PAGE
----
1997 The Interpretive Center is constructed and opened. Although it is built entirely of native materials, it is an architectural contrast to the original farmhouse. The new facility brings Long Island’s only State Historic Site on a par with the other historic sites within New York State. It allows an expansion of the Birthplace Association's efforts to perpetuate Walt Whitman’s legacy. The Birthplace becomes a rewarding tourist destination with state of the art exhibits and an educational facility offering unique interdisciplinary programs. Because of the Birthplace Association, there is a renewed awareness of Walt Whitman as our national poet.
2000 Restoration of the Birthplace. The transfer of the Office, Library, and Exhibit room from the second floor of the farmhouse to the new Interpretive Center allows a restoration and refurbishing of the entire house back to the year 1823. This was the last year in which the Whitmans lived in the building. The exterior of the Birthplace is also restored to its 1882 appearance, probably as first built, and is exactly as it looked when the poet last saw it.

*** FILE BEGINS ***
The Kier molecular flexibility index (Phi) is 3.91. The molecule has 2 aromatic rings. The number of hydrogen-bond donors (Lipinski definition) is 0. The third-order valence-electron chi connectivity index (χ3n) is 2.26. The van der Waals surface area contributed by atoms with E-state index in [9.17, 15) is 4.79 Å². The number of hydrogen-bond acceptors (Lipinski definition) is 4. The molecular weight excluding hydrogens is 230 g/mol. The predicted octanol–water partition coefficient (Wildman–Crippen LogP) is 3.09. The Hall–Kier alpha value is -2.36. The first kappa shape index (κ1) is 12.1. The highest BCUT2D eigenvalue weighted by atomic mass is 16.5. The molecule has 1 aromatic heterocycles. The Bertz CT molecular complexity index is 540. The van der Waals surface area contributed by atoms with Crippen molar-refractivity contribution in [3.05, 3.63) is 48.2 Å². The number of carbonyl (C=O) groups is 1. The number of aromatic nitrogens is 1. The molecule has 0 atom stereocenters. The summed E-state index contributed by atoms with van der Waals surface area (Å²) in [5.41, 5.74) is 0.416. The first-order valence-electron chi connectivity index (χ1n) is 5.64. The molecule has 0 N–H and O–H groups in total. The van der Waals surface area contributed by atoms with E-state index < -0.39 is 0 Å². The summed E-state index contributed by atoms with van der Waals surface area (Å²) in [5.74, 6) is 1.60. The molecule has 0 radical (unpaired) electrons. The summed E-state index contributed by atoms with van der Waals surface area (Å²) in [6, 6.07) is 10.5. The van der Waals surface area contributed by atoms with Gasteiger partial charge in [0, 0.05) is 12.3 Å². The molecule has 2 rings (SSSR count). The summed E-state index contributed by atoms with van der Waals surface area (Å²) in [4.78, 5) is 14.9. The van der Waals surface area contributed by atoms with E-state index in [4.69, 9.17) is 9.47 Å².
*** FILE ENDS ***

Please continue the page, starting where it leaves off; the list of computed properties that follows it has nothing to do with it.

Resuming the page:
2004 The Gathering House is built. The Carriage Shed (or Barn), built after Whitman’s time, becomes unusable, and is taken down and replaced with a new structure, the Gathering House. It is a braced frame construction done in the old manner. The old floorboards from the Carriage Shed were reused in the new building.
Present Day - The house, birthplace of America's greatest poet, continues to attract visitors, thousands each year who come from across the country and around the world.
Why not become a member of Walt Whitman Birthplace Association? We would welcome you! There is a membership category for everyone.
Click here to download a brochure. To request one by mail, write to the Walt Whitman Birthplace Association, 246 Old Walt Whitman Road, Huntington Station, NY 11746-4148. Or, e-mail us at email@example.com.